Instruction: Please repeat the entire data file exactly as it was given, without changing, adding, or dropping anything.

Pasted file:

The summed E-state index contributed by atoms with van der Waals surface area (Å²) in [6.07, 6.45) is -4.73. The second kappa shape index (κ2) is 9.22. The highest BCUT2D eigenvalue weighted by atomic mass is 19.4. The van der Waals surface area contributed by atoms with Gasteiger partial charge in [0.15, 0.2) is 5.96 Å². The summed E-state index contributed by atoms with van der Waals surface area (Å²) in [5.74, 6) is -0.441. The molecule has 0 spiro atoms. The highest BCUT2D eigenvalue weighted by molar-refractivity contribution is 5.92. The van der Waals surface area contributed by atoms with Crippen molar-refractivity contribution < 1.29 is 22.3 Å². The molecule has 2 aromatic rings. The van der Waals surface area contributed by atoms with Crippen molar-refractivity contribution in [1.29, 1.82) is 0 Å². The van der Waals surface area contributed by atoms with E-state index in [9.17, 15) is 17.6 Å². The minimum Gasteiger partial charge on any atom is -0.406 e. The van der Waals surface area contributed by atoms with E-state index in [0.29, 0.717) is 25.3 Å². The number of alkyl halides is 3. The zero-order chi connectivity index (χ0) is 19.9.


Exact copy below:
The summed E-state index contributed by atoms with van der Waals surface area (Å²) in [6.07, 6.45) is -4.73. The second kappa shape index (κ2) is 9.22. The highest BCUT2D eigenvalue weighted by atomic mass is 19.4. The van der Waals surface area contributed by atoms with Gasteiger partial charge in [0.15, 0.2) is 5.96 Å². The summed E-state index contributed by atoms with van der Waals surface area (Å²) in [5.74, 6) is -0.441. The molecule has 0 spiro atoms. The highest BCUT2D eigenvalue weighted by molar-refractivity contribution is 5.92. The van der Waals surface area contributed by atoms with Crippen molar-refractivity contribution < 1.29 is 22.3 Å². The molecule has 2 aromatic rings. The van der Waals surface area contributed by atoms with Crippen molar-refractivity contribution in [1.29, 1.82) is 0 Å². The van der Waals surface area contributed by atoms with E-state index in [9.17, 15) is 17.6 Å². The minimum Gasteiger partial charge on any atom is -0.406 e. The van der Waals surface area contributed by atoms with E-state index in [0.29, 0.717) is 25.3 Å². The number of alkyl halides is 3. The zero-order chi connectivity index (χ0) is 19.9.